One of the nice things about CSS is that one can group objects together in a semantic hierarchy using <g> and, then, orthogonally associate different members of items across <g>-boundaries using different classes. So, for example, the elements of an arm might consist of a watch, a sleeve, and a hand, (all grouped together for purposes of spatial/semantic animation) while the skin can be colored by the same gradient that is also applied to a foot (living in a different group). Having orthogonal ways of inheriting properties is a good thing (though not quite as strong, perhaps, as what one might hope connectors to be able to provide, in which semantic, and not merely stylistic links between things could be established independent of position in a DOM tree).
CSS animation doesn’t work very well across browsers yet (particularly when the SVG is viewed in <img> tags on social media) so rather than using CSS animation to animate color transitions, I thought it might be nice to provide a CSS referent to a paint-server that is just a <color> (animated by SMIL) rather than a gradient. Is there a way of doing that? It seems like something that has probably been around since early SVG 1.1 and yet I never had occasion to look. I see that such a thing (solid color) is under consideration in
Most of the experiments I have done with using CSS instead of SVG to do my animation fail in one way or another. About 1/5 of the things one would expect to be able to do (based on experimentation with SVG for a goodly long while) fail in IE/Edge, Safari, Chrome and Firefox. Another half fail in at least one of Chrome, Firefox and Safari. Another large number fails in Firefox when the SVG is viewed in the context of HTML image. I understand that this CSS business is only a suggestion, but it took a decade until “Real SVG animation” started to work consistently across browsers (much of that consistency is now disintegrating), and having another decade to watch as browsers work out the bugs in CSS (which isn’t intended to be as powerful anyhow) will be a continuing source of frustration and another good reason for mathematicians and artists to continue to use animated GIF as their imagery web-standard of choice. Dang! It really isn’t as good as SVG as most of you probably know, but at least it works and that is why my decade plus of proselytizing for SVG has fallen on many deaf ears in those communities. I still use SVG, though, for experiments in math, tessellation, datavis, and even art – it’s just that enthusiasm gradually gives way to frustration. Sorry for complaining; it seems like something that might not be widely known, since WG test cases are usually highly simplified – it’s when one combines CSS animation with things like <pattern> or <gradientTransform> that things seem most likely to fall apart.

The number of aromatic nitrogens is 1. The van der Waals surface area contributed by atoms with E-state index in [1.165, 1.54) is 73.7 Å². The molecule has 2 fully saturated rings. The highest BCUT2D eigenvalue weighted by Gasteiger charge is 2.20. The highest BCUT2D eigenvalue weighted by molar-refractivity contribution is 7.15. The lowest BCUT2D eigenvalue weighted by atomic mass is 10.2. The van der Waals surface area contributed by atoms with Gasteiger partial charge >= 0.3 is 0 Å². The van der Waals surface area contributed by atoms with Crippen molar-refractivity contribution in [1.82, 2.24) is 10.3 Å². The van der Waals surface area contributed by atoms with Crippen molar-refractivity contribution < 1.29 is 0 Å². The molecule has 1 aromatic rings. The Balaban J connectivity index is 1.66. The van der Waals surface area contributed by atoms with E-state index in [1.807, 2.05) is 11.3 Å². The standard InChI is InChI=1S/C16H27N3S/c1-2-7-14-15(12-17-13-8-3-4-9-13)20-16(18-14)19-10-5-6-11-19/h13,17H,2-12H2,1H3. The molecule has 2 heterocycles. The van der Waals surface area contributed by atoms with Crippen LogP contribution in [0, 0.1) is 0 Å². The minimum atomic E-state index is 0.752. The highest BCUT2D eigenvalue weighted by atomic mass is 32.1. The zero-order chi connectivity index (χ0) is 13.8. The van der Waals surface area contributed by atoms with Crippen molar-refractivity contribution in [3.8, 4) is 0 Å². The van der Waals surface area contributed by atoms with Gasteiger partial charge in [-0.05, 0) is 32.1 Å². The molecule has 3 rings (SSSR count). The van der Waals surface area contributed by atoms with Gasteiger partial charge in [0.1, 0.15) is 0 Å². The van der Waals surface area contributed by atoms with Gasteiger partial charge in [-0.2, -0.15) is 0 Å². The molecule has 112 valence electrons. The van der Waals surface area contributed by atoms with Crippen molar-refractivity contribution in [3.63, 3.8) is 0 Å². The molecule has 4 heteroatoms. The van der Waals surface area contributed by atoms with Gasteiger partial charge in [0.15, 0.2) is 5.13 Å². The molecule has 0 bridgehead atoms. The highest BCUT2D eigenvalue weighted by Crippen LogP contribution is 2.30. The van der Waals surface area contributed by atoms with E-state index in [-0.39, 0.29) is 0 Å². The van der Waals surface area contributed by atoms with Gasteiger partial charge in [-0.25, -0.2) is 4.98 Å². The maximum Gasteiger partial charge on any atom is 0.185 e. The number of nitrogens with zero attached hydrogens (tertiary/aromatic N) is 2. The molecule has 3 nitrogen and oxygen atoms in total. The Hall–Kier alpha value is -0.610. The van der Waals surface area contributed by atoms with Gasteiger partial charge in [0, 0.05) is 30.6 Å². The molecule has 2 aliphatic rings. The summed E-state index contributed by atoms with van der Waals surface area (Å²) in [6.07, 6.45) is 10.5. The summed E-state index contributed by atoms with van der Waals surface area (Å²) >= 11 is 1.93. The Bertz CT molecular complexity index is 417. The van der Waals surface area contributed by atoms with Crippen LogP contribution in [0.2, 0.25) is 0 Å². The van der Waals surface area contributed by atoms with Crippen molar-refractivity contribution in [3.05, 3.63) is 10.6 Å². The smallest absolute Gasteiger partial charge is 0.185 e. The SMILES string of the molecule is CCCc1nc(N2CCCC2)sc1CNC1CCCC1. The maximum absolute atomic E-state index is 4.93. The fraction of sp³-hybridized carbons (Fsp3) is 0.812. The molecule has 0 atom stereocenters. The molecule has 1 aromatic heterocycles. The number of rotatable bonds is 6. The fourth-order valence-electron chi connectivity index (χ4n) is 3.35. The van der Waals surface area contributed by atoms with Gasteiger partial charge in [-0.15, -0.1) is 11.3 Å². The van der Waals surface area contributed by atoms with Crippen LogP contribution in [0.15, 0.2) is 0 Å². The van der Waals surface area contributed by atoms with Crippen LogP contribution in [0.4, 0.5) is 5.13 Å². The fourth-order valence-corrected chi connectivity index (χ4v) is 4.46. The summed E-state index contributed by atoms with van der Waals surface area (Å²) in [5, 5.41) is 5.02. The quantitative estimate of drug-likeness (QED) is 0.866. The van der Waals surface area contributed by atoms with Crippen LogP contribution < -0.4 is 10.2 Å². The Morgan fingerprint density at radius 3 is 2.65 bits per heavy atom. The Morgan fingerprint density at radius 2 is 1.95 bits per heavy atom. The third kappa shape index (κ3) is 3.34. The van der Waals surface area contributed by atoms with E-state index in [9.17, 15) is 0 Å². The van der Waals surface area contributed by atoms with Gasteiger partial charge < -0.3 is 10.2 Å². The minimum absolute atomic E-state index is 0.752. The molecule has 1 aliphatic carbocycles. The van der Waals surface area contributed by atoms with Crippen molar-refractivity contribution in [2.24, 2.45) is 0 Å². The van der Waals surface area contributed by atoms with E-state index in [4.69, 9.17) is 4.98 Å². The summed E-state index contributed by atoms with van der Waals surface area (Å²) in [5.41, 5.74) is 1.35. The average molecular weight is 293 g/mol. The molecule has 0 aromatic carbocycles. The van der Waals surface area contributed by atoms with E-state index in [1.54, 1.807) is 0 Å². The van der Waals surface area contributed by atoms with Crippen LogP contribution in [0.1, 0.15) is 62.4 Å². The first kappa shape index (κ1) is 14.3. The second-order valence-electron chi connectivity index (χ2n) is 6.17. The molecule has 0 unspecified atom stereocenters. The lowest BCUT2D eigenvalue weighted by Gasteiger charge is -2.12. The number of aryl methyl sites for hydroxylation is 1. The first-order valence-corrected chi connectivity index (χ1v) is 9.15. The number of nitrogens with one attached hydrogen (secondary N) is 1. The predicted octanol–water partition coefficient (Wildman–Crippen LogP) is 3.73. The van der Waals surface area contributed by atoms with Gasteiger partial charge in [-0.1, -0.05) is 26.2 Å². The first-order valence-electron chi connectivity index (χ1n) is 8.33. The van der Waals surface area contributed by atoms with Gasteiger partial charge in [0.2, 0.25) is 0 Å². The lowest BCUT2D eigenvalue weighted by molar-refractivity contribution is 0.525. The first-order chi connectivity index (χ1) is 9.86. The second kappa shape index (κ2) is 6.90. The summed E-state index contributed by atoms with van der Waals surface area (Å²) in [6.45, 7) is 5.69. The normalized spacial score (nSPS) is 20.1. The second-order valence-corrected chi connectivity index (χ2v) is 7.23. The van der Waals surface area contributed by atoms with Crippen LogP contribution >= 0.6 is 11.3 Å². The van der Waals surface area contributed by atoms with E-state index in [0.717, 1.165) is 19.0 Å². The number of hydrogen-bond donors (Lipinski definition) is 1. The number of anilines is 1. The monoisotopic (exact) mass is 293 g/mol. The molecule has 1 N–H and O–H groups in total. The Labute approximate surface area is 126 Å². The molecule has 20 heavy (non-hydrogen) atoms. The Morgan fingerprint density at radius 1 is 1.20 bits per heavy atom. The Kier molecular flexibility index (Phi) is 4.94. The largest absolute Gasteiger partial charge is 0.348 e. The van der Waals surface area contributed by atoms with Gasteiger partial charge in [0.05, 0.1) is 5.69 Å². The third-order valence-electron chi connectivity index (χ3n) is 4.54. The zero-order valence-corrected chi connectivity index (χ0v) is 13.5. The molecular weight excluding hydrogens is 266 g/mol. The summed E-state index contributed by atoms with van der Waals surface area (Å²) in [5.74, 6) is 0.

Yep! Interestingly, I started doing that yesterday before you replied, but thought it terribly inelegant. I wasn’t sure if it would work (not being sure what would happen if a gradient only had one stop), but it does.
SVG2’s solidColor will be nice – one can currently fill a region with a video or whatever by using clipPaths, but it screws up the semantics.